We all fail from time to time!
That can be hard for kids because they want to impress, and they want us to be proud of them.
When something goes wrong, it’s easy for many of them to see disaster rather than opportunity.
But, mistakes can be a chance to start over. In fact one of the most highly correlated traits of successful individuals is that they don’t let mistakes derail them.
Achievers succeed despite their mistakes by using their failures as learning opportunities.
Helping your child understand the importance of failing and learning from mistakes is critical for success.
But how can we help them when they despair over a poor test score, a missed goal, a disappointing performance, or a knuckle-headed decision?
Here are strategies to help your child learn one of the most valuable lessons-how to bounce back from failure by Marilyn Price-Mitchell.
1. React Well.
Your reactions are critical. When you fly off the handle about a poor report card grade, you risk pushing kids away when you need to keep them close. Keep calm, talk, and then listen. Acknowledge that you don’t expect them to be perfect, and that you forgive them.
2. Recognize the mistake.
Help kids recognize what went wrong. Ask the simple question, “What do you think went wrong?” They already know, and making them say it out loud to you will help them accept the mistake, and learn from it.
3. Accept the mistake.
Whenever your child makes a mistake, show your support with both your words and your nonverbal reactions. The quickest way your child will learn to erase the idea that mistakes are fatal is feeling your accepting response to their errors. Make a plan to correct the mistakes together; decide together on a timeline, specific actions, and ways to check progress. For example, if you say, “We’re going to have an additional thirty minutes of study time per night every Sunday through Thursday”, your child will know that you’re trying to help in a positive way, rather than being overcome by a negative reaction.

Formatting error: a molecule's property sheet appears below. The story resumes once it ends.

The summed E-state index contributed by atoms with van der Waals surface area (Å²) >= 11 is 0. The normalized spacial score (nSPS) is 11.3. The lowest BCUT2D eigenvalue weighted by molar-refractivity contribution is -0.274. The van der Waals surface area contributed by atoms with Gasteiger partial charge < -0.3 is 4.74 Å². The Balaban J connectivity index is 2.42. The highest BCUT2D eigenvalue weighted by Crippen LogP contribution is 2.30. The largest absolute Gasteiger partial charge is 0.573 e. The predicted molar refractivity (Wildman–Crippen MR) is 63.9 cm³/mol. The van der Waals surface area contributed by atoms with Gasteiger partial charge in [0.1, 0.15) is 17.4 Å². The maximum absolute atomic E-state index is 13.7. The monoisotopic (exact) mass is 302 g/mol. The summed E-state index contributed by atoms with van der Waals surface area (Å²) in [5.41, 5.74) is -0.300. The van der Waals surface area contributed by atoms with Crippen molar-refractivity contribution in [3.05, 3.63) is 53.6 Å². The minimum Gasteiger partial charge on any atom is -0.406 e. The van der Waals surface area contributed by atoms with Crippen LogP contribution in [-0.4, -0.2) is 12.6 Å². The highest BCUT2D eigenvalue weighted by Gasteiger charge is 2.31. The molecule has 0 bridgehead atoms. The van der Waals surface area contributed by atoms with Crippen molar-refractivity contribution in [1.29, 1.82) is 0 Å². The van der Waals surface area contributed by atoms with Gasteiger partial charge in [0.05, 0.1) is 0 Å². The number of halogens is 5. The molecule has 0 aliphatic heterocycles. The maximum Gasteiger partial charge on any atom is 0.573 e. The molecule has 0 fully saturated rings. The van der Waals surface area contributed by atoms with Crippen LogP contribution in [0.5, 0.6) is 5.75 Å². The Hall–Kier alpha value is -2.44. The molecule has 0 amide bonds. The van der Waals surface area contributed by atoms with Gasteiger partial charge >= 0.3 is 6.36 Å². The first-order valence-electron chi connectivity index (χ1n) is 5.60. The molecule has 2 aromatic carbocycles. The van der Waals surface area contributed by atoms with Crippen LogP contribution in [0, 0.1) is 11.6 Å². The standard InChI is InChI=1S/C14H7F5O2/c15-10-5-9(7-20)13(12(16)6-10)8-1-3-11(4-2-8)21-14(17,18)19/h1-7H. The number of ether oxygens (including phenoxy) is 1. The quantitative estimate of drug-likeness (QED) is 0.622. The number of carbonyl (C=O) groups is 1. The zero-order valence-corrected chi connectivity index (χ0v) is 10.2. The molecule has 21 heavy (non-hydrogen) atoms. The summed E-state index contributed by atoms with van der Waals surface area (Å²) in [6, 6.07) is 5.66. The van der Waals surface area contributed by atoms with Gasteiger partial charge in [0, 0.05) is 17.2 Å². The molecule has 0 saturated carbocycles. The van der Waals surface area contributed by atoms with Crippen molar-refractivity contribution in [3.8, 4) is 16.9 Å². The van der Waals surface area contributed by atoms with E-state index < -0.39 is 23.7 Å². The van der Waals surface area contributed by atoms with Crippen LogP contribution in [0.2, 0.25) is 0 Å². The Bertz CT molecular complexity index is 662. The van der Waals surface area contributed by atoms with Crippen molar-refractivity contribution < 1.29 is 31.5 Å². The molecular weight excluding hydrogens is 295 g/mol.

4. Have role models.
Role models come naturally for kids. Besides the athletes and celebrities who get so much of our attention, show them realistic, inspirational, maybe even local people or family members who make great role models. Tell why you admire these folks. When your child finds out that their role model also makes mistake and overcomes it and goes ahead despite them, they will learn to embrace their own mistakes as well.
5. Have rewards.
Everyone is motivated by rewards, so your kids should have a couple to work towards. It doesn’t need to be extravagant, but it should be fun and motivating. Consider encouraging them with some extra time I front of the television, or for video games, or a bit of money contributed to a special dream.
6. Have consequences.
Consequences work just as rewards do. They shouldn’t be nasty, but they should be effective, such as no electronics for a specified time or a temporary cut in allowance. However, you have to make sure that these consequences are not too strict, otherwise your kids will be discouraged.
7. Set a good example.
Let kids know that adults have discouraging moments, too. When things don’t go as planned, let kids know you’re disappointed, but you’re going to work hard to fix it. Seeing you stay positive and determined helps them emulate you and do the same.
8. Show how you’ve learned.
Talk about experiences in your life when you’ve faced similar school-age setbacks, embarrassments or failures. Tell what you did to help yourself. Feeling less lonely is a step to increased confidence. When your child understands that everyone makes mistakes and has setbacks, they’ll be more willing to get back on their feet.
9. Help them.
Help your child correct their mistake. Make sure that your child is the only one affected by the mistake, and if not, teach them to say sorry. Mentor them on how to apologize when their mistakes have hurt others.
10. Stay involved.
Make it your business to know when major tests are being taken, when the competitions are held, when important projects are due. Help your kids stay organized and keep to their timelines. Nag them when all else fails. When you’re informed, you’re involved, and nothing is more powerful than parental involvement.